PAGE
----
UCSD Jacobs School of Engineering
University of California San Diego

Rethinking the Engineering Talent Pipeline

Over the summer, I met with some of California 's brightest high school students during our new month-long science and engineering education program called COSMOS.The talent, motivation, and enthusiasm of these young people was so extraordinary that I wish we could have accepted some of them directly into our Ph.D. programs. For many of these students who will soon go on to college, it was their first introduction to applied science and engineering disciplines, and their first taste of the creativity and innovation that characterizes engineering. This is exactly the kind of program U.S. engineering schools must offer in order to attract and keep the very best talent in the field.

With the rapid development of countries such as China and India , the engineering talent pipeline is rapidly changing. On my trip to China in August, I visited top-tier universities such as Tongji University and Chongqing University . I was struck by China 's commitment to improve and grow its engineering education programs. And while some estimates of the number of engineering graduates in China range from 200,000 to 500,000per year (compared to ~70,000 bachelor's degrees in the U.S. ), verbal estimates I received during my visit put this number in the not-too-distant future at a million or more.

As this influx of highly trained, yet comparatively lower-paid engineering talent into the global marketplace accelerates, it is possible that engineering as a career may become less attractive to U.S. students. This could prove disastrous to U.S. technology leadership, innovation, and economic competitiveness.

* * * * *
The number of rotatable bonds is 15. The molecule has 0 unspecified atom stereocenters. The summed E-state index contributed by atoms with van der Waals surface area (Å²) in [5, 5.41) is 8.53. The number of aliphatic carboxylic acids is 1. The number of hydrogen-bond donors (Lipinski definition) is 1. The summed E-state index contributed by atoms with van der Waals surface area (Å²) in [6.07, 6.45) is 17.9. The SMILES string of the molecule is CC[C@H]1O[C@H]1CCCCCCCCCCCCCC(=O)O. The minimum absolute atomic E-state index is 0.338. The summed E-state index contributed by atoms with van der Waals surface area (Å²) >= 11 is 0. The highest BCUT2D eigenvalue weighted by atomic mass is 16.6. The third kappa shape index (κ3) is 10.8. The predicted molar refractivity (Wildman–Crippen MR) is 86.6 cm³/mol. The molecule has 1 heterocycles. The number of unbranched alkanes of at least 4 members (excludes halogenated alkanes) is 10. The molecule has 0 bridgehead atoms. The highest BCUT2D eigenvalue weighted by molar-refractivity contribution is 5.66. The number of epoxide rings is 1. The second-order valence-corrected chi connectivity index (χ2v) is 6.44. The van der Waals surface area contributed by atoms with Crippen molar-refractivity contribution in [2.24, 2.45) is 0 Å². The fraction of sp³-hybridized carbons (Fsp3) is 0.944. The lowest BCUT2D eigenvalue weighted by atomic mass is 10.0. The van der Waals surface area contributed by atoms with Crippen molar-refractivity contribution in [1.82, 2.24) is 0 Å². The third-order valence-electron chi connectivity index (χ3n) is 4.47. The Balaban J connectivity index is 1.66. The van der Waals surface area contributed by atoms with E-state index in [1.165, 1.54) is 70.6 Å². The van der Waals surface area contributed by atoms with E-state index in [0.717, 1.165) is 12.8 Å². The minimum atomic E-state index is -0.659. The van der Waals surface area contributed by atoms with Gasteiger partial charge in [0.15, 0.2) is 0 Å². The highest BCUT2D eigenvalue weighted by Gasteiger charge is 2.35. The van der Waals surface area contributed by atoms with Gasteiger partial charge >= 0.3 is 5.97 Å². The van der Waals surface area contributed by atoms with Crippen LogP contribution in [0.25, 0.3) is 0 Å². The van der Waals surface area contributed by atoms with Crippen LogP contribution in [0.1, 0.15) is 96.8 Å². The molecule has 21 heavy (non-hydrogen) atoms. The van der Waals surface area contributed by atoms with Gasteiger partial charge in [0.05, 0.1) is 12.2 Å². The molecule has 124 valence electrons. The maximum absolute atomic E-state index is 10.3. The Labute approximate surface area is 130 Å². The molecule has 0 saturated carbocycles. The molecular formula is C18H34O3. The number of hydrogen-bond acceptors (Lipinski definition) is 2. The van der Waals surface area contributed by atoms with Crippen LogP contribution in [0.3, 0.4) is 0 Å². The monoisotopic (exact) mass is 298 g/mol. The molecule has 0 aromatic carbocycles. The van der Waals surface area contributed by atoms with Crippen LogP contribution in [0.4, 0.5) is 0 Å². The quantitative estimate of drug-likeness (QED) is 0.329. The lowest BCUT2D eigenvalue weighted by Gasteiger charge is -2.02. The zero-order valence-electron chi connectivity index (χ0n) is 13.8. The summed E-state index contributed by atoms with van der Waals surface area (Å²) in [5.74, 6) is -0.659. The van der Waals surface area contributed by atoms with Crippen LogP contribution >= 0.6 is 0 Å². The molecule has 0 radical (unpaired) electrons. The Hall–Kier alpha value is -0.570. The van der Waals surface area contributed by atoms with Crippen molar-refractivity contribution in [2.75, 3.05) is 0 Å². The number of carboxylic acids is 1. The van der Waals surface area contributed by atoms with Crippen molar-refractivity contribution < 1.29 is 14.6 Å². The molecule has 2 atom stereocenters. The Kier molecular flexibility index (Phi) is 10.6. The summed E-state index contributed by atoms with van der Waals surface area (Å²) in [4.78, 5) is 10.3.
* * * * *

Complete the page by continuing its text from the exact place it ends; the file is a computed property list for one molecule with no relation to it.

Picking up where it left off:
As a major research university, we are now challenged to take our engineering education programs to the next level in order to ensure the future talent pipeline. We must attract the brightest minds to engineering, starting with initiatives such as our COSMOS summer program, to expose the brightest high school students to the thrill of engineering.

We must continue to enhance the quality of our education at both the undergraduate and graduate level in order to produce U.S. engineering graduates who drive innovation by their creative thinking and leadership qualities. In addition to deep fundamentals in engineering, we need to teach our students how to integrate their work into the enterprise and society (systems engineering), and we must give them training in teamwork and sharpen their communication skills. Finally, we need to provide our students with a global perspective since many of their future engineering contributions will reach far beyond regional or national boundaries.

The issues surrounding engineering education and the talent pipeline in our new global economy are complex, and will be debated for some time. I invite you to continue the discussion with us at our Research Expo on February 23, when National Academy of Sciences President Ralph Cicerone will talk about two new Academy reports that are about to be issued on setting the right course for the U.S. to prosper and sustain its economic leadership.

Frieder Seible

Related Links
Journal: Globalization and Engineering The Bridge Volume 35, Number 3 - Fall 2005 National Academy of Engineering
Printer Friendly Version Email this Story
  << Back to Table of Contents